Paradoxically, it is often easier to reach Sicily from a European city such as London or Brussels than from an Italian one, and I often envy foreign friends who quickly find a much cheaper flight than I can from Rome. Others hop on ferry boats in southern France to land in Sicily. 

For those already in Italy, other options are traveling by train or car, which can still be hellish. Even though the A1 autostrada del Sole, the country’s backbone, has been completed, driving down the length of the country takes 12 hours – inclusive of meal and toilet stops – roughly 1,500 kilometers. I did it once, and it is crazy, but it depends on how much one loves driving.

All train connections end in Reggio Calabria or other southern regions, even the high-speed Italo takes 10 hours from Milan to the tip of the boot. The journey by train is less stressful than by car or plane, and costs roughly 280 euros for a round trip from Milan.

Travel to and from Sicily can often turn into a nightmarish odyssey. I’ve spoken to lots of Sicilians and foreigners who often embark on a 24-hour trip to get to Sicily from Rome and Milan. 

I remember once going to Linosa island for the summer holidays and having to take the plane to Palermo, then a long bus ride to Porto Empedocle to catch the midnight ferry, sleeping on a bench and waking up the next morning to stunning volcanic black scenery. I could have taken the plane to sister-isle Lampedusa and then a quick ferry boat, but the air fare was way over my budget. That trip lasted 28 hours, exactly the same amount of time as my past flights to Jakarta from Rome – but with added stress.

The ferry connecting Messina, Sicily with Villa San Giovanni, Calabria. Photo: Clare Speak/The Local

The government aims to revive the Messina bridge plan, an idea which has been floating in the air since 1866. I doubt things would change much. Many people would still drive their cars along the bridge rather than take the ecological high speed railway expected to be built on it.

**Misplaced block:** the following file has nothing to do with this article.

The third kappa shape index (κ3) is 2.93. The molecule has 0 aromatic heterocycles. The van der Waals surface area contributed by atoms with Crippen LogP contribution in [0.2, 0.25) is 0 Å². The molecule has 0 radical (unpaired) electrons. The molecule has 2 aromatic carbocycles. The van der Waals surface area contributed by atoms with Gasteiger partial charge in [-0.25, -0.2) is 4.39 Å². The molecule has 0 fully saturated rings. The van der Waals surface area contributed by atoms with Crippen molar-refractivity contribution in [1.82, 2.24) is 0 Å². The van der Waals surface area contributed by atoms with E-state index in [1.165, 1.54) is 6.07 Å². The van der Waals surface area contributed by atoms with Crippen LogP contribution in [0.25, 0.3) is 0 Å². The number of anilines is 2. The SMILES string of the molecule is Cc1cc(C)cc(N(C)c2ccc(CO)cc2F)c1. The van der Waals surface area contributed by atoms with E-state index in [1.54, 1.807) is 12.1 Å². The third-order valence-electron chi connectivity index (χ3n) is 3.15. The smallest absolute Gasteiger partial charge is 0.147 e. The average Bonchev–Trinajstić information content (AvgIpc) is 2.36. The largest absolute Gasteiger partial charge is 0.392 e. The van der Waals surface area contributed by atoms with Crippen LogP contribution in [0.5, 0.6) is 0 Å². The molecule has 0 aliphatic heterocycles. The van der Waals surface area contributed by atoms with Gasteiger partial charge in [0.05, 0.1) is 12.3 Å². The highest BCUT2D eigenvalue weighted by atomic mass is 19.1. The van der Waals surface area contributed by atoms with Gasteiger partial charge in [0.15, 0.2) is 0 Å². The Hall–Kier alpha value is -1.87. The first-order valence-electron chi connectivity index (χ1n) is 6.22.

To improve connections, transport must shift from the road to the railway tracks by increasing high-speed train services, as well as ferries, thus curbing CO2 emissions. High-speed sea connections to and from Naples, Civitavecchia, Livorno and other key mainland ports should also be increased.

READ ALSO: Yes, train travel across Europe is far better than flying – even with kids

The Messina bridge, which I seriously doubt will be built during this government’s five-year legislature, would just end up increasing road traffic. Locals and tourists in Calabria will be tempted to drive their car or motorino just three kilometers to grab a cassata cake in Messina. 

However, the real issue is not getting to and from Sicily, but getting around Sicily once you land there.

I had the chance to meet several Sicilian commuters who travel almost daily from a rural village to Rome, Naples or Milan for meetings. They wake up at three in the morning and return home at 11pm, up to four times a week. 

Island train and bus connections are rather poor so the car is their best option to get to the airport. However, bar the main highways, most Sicilian roads are a work-in-progress or in bad condition.

You never know where a Sicilian road trip might take you. Photo: Silvia Marchetti

I happened to experience an ‘adventurous’ road trip once from Catania airport to a tiny village in the province of Caltanissetta. According to the satellite map it was meant to take roughly two hours, but it turned out to be five, and I literally found myself in the middle of the countryside surrounded by sheep and ravines. Not quite the idyll I had dreamt.

Some highways were shut due to maintenance so I had to cut across unpaved rural roads without street lights, or deviate elsewhere which lengthened my trip (ravenous, I took five minutes to stop for a quick cannolo on the way).

It all depends on what degree of adventure travelers are seeking. Distances seem shorter for some foreigners than they do to Italians. Americans in particular and others from non-European Union countries are excited to drive from Milan to Sicily, for they can catch a glimpse of Italy in its entirety, or tour Sicily’s main archaeological sites in eight hours.

But many others I know, because of the poor state of Sicilian roads and regional connections, prefer to fly in and rent cars with drivers to take them to their destinations. 

The future of Sicily’s transport connections must be affordable and more frequent flights, high-speed railways and eco-friendly boats. Not new bridges and even more cars on the road.